Honorary members

Well-known ensemble musicians

Norbert Bellmann (1940–1970, guitar and vocals), Gerd Ehlers (drums and vocals), Tim Hoffmann (1943–2015, guitar, clarinet and vocals), Peter Koch (accordion), Robert M. Lumer (banjo and vocals), Helmut Müller-Lankow (double bass and vocals)

Studio stage

With the Gorki Studio, the theater has a second venue not far from the main building, in the street Hinter dem Gießhaus. It has been called Studio sie since the 2013/14 season and was under the artistic direction of the playwright Sasha Marianna Salzmann until 2015 . Then the author Necati Öziri took over . The director and dramaturge Tobias Herzberg has been the artistic director since the beginning of the 2017/18 season .

The studio Я sees itself as an “art asylum” for marginalized topics and ways of thinking, as a forum for discussions and creative processes that are conceived internationally.

The building


Berliner Festtage (October 13/14, 1979), on the occasion of the first appearance of the Kathakali Theater from India

It is the oldest concert hall building in Berlin. The building was built on behalf of the Sing-Akademie zu Berlin , founded by Carl Friedrich Christian Fasch in 1791 , which, under its then director Carl Friedrich Zelter, built its own concert hall and home with it from 1825 to 1827. The design and execution was carried out by Carl Theodor Ottmer using plans by the architect Karl Friedrich Schinkel in a classicist style. Alexander von Humboldt held his Kosmos lectures here in 1827 and 1828 . The first performance of the rediscovered St. Matthew Passion by JS Bach took place on March 11, 1829 by the Sing-Akademie under the direction of Felix Mendelssohn Bartholdy . In the summer of 1848 the building was the meeting place for the constituent Prussian National Assembly .

The Sing-Akademie performed there until the house was badly damaged in World War II . The Soviet occupying power then confiscated the building and, after reconstruction in 1947 , used it as the theater of the neighboring "House (es) of Culture of the Soviet Union" (the current Palais am Festungsgraben ). After the fall of the Wall , between 1990 and 2012, a very complex legal dispute was fought between the Sing-Akademie and the State of Berlin, both under administrative law ( restitution ) and civil law (correction of the land register entry) over the building and the associated parcels. After the Administrative Court of Berlin ruled in favor of the choir in 2004, the dispute went to the next instance.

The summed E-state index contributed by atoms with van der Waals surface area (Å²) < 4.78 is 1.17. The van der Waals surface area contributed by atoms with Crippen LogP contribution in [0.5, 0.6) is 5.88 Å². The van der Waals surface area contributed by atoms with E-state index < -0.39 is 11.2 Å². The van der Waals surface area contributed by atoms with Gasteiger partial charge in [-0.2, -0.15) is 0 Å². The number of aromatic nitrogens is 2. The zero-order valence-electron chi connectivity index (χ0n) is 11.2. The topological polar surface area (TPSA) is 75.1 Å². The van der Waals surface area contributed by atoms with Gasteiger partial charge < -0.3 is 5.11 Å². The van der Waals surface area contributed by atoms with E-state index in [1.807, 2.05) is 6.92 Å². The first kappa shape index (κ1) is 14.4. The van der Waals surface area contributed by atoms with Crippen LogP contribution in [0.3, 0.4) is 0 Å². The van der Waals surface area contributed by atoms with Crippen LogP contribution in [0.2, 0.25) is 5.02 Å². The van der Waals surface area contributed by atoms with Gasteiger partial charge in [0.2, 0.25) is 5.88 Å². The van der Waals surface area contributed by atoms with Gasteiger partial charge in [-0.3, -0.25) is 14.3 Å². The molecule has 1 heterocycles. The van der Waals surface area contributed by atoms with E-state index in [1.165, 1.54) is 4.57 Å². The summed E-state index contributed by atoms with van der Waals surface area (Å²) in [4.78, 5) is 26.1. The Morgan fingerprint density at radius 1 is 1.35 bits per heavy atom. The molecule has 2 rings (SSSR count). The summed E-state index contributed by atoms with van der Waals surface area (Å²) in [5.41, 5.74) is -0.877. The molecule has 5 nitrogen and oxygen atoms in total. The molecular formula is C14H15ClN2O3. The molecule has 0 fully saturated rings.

On July 7, 2011, the Berlin Court of Appeal decided, contrary to the previous opinion of the Administrative Court and the Regional Court, that the land had been effectively expropriated, so that the house initially remained the property of the State of Berlin. The Court of Appeal had expressly left open whether the State of Berlin would have to transfer the land back to the Sing-Akademie by way of restitution under the Property Act , as it did not have to decide. In a judgment of December 7, 2012, the Federal Court of Justice ruled that the building with the property was not effectively expropriated and is therefore still owned by the Sing-Akademie, so that the defendant State of Berlin must cooperate and agree to the correction of the land register, that the Sing-Akademie zu Berlin is entered in the land register as the owner. As a result, the state of Berlin officially rented the building for the Maxim-Gorki-Theater and signed a leasehold contract for 25 years, which provides for an annual rent of 315,000 euros each.


The theater is a rectangular building with a temple-like facade. The narrow side of the show is divided into three parts by Corinthian colossal pilasters and finished off with a tympanum above the surrounding entablature . The portals are designed in the manner of an aedicle , above which there are plastered mirrors separated by a cornice . The capital zone is decorated with a griffin frieze. After the Second World War, the facade of the heavily damaged building was faithfully restored. Exceptions were the side fronts, which were opened through windows on both floors before the war, and the current writing “Maxim Gorki Theater” on the facade. The staircase extensions from 1875 and 1888 at the north and south-west corners were not rebuilt either.



  • 50 years of Maxim Gorki Theater Berlin - 50 years and no end . Theater der Zeit, 2002, ISBN 3-934344-19-4 .